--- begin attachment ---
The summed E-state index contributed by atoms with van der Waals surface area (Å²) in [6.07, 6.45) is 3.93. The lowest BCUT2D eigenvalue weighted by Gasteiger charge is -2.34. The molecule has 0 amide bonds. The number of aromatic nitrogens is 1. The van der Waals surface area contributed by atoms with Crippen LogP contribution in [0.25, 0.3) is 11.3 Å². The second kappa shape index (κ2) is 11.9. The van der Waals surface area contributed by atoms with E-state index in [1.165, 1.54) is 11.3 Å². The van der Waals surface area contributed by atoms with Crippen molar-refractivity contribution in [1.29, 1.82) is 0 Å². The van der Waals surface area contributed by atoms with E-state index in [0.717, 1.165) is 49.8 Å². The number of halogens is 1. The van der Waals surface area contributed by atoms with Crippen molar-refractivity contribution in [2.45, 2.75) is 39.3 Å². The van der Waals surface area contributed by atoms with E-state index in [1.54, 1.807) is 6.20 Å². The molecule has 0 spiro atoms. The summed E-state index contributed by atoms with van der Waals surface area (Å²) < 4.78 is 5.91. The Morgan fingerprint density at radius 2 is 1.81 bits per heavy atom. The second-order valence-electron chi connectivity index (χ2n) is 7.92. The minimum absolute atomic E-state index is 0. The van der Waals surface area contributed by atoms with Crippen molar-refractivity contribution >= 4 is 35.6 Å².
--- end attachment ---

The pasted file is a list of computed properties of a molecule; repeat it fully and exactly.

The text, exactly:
The summed E-state index contributed by atoms with van der Waals surface area (Å²) in [6.07, 6.45) is 3.93. The lowest BCUT2D eigenvalue weighted by Gasteiger charge is -2.34. The molecule has 0 amide bonds. The number of aromatic nitrogens is 1. The van der Waals surface area contributed by atoms with Crippen LogP contribution in [0.25, 0.3) is 11.3 Å². The second kappa shape index (κ2) is 11.9. The van der Waals surface area contributed by atoms with E-state index in [1.165, 1.54) is 11.3 Å². The van der Waals surface area contributed by atoms with Crippen molar-refractivity contribution in [1.29, 1.82) is 0 Å². The van der Waals surface area contributed by atoms with E-state index in [0.717, 1.165) is 49.8 Å². The number of halogens is 1. The van der Waals surface area contributed by atoms with Crippen molar-refractivity contribution in [2.45, 2.75) is 39.3 Å². The van der Waals surface area contributed by atoms with E-state index in [1.54, 1.807) is 6.20 Å². The molecule has 0 spiro atoms. The summed E-state index contributed by atoms with van der Waals surface area (Å²) < 4.78 is 5.91. The Morgan fingerprint density at radius 2 is 1.81 bits per heavy atom. The second-order valence-electron chi connectivity index (χ2n) is 7.92. The minimum absolute atomic E-state index is 0. The van der Waals surface area contributed by atoms with Crippen molar-refractivity contribution >= 4 is 35.6 Å².